For my sins, (which are clearly considerable)I worked for a High Street Bank for 30 years, finally digging a successful escape tunnel to an honest job 10 years ago. Unless things have changed in that time, I can guarantee that the staff you are dealing with are far more frustrated and exasperated by this sort of nonsense than you are, and even more angry at their inability to do anything about it. You will hear the phrase 'I can only apologise ...'; this is true - because they have no control over it and no access to anyone who does. They can only apologise because they can't explain it and have fingers tightly crossed with little confidence that some remote system - either human or computer - will get it right.

    You question can anyone think of a reason why we continue to use retail banks? Nope, got me there.

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    Replies
    1. Chris - no problem with this - I have been married twice, and each of my wives worked at some time for the banks. The customer service staff are not responsible for the state of the banks, but someone certainly is - the banks are in an appalling state, and this is partly execrably bad management and inappropriate automation - I wrote rather evangelically about this in

      http://prometheusinaspic.blogspot.co.uk/2012/07/hooptedoodle-57-banks-krell.html

      and I don't think I have changed my views. Being a member of branch staff is not unlike having been a member of the WW2 Wehrmacht - not everyone was a card-carring Nazi. They, however, are the public face of corrupt, disfunctional organisations which cause a lot of grief, waste a lot of time and do very little to provide small business funding or anything else which is useful and supportive, so - sad though it is - there is no-one else handy to let off steam at.

      I have another letter on my desk telling me that interest rates are coming down again - of course they are - the banks have more savings money than they can use, and much of the traditional scope for making money with it is now classified as illegal.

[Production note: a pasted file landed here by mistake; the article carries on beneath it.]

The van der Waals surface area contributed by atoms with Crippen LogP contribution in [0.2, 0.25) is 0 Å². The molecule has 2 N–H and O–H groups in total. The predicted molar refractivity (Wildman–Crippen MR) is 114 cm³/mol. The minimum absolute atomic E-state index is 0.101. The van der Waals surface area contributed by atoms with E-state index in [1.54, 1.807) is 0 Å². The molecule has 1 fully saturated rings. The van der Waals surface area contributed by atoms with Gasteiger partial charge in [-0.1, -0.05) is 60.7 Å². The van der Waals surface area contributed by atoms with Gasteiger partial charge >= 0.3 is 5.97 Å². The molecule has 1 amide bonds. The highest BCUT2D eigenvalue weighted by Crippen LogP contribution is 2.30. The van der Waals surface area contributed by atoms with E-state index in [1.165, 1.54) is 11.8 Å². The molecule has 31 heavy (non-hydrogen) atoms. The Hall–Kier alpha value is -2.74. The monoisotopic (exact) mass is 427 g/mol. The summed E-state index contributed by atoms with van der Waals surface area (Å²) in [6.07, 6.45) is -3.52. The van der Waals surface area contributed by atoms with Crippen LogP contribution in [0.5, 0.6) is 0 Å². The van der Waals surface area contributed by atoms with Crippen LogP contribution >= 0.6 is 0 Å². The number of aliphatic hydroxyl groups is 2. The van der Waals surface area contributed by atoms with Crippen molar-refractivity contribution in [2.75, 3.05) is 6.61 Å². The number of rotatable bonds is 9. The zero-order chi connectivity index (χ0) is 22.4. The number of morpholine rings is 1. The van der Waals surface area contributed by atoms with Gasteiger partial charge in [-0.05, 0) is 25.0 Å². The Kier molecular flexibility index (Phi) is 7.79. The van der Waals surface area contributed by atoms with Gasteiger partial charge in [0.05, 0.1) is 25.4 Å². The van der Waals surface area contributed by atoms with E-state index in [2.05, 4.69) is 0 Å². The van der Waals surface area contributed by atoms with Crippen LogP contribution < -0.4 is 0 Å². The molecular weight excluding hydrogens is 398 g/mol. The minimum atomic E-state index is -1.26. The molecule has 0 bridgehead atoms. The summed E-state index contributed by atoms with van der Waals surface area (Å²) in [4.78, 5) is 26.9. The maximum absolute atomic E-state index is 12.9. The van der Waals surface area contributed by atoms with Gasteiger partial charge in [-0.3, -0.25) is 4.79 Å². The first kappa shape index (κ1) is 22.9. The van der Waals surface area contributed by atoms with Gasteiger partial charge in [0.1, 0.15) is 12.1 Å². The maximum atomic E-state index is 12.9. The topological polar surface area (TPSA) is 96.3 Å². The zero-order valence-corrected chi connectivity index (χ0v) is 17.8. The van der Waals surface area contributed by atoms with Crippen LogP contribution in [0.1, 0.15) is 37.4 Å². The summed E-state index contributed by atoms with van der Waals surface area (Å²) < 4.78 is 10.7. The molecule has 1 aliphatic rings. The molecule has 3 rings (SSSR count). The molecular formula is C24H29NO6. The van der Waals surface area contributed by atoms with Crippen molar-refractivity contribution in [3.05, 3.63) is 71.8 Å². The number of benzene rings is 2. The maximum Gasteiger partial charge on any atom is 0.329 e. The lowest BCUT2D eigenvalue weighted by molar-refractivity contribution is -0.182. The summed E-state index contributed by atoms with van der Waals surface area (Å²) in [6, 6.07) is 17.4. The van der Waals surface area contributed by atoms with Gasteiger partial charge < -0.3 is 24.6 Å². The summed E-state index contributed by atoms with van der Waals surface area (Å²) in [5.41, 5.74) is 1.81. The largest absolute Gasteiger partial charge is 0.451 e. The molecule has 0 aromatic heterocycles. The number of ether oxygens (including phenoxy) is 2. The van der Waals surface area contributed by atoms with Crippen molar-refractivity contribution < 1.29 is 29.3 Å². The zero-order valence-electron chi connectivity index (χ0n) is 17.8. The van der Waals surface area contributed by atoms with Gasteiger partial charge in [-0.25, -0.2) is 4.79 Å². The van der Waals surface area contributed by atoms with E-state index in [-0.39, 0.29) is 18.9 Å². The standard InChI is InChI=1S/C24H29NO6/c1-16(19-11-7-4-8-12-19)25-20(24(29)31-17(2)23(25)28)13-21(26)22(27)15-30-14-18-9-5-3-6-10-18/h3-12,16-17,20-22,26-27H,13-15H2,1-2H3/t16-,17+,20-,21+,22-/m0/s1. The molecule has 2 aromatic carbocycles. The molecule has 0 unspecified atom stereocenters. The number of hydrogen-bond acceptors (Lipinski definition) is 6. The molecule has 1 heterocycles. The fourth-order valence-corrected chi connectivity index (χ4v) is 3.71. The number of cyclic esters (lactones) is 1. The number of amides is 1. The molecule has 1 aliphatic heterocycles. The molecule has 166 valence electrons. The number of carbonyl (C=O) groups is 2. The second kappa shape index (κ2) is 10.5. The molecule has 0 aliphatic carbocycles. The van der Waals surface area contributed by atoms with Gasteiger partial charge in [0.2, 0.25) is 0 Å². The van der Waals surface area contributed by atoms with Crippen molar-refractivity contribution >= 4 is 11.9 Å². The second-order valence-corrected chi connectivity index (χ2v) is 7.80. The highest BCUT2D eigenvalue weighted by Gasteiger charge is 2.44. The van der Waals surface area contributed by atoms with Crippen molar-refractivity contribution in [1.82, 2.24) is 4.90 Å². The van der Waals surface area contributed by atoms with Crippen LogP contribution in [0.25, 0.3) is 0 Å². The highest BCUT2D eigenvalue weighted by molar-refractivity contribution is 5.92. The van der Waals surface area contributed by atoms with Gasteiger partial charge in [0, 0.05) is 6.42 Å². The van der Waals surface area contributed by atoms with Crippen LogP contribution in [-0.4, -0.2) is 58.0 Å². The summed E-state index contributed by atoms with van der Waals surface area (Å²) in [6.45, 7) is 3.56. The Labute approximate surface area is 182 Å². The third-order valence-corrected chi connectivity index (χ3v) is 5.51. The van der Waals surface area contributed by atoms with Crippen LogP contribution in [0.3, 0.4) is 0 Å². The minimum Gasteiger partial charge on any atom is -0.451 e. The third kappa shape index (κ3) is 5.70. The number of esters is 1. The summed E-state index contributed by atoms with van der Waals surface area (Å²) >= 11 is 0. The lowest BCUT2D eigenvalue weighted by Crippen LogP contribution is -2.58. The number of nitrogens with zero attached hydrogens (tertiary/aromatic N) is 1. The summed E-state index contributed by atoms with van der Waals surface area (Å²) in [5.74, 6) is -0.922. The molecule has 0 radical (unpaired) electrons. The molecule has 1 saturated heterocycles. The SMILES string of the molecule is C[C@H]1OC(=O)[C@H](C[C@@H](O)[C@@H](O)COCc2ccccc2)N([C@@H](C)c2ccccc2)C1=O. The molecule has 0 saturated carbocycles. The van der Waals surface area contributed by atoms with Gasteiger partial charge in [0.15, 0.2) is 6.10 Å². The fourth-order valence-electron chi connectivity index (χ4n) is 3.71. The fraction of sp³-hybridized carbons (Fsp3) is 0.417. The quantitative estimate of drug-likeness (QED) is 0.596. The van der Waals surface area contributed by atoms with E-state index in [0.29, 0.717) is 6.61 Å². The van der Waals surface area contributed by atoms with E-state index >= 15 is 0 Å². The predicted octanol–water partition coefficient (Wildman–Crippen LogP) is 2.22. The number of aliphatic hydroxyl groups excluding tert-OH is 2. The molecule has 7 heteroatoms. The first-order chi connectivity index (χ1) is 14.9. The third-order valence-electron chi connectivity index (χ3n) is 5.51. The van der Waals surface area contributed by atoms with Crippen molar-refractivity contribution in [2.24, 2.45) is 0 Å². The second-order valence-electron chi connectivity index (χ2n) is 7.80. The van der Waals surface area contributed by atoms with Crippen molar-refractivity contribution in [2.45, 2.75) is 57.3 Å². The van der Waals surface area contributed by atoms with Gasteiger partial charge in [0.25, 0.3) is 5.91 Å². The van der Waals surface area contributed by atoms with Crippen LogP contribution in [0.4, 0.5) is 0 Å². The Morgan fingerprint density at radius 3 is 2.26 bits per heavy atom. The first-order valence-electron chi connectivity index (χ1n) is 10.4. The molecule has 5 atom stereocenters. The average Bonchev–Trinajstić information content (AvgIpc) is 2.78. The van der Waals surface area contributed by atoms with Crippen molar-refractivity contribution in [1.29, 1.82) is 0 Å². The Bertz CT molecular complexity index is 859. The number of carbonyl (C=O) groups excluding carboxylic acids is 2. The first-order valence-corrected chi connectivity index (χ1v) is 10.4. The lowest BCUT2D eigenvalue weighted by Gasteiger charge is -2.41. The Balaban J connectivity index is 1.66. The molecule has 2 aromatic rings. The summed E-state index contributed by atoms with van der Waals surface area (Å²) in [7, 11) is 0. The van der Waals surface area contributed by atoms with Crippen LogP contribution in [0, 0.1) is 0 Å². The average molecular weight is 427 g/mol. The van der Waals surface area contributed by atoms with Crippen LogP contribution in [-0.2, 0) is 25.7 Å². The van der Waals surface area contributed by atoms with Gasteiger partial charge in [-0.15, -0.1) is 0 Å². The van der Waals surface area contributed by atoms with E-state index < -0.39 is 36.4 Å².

This is still not a rant, by the way.

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    2. Yes, all true. I'm convinced that the only reason High Street banks retain staff at all these days is to apologise to irate customers; as soon as they've developed an ATM that can do that, the places will be deserted. (Press 1 for cash withdrawal, 2 for a statement, 3 for an insincere apology.)Useful and supportive? I remember that - not cost effective, is it?
      On balance, I'd have been less ashamed to work for the Wehrmacht.

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  5. Write to them formally changeing the terms and conditions that exist between you and giving them the statutory 14 days to respond in writing (not 'reply').

    Make the new term somthing reasonable...a pound a day payable by them until they cancel the unwarrented charge and close the account you have now authorised and instructed them to do three times already. It'll be sorted in five minutes. Add a larger sum payable as damages if you have to persue the matter through any legal process.

    H (no spell checker!)

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  6. There is a simple answer. Put in a complaint with the Ombudsman.They should already have actually considered it to be a complaint anyway. You will win, you will be credited with £20-£25 compensation', then when they fluff that you should probably be able to get another payment later. It worked for me a few years ago.

    Rob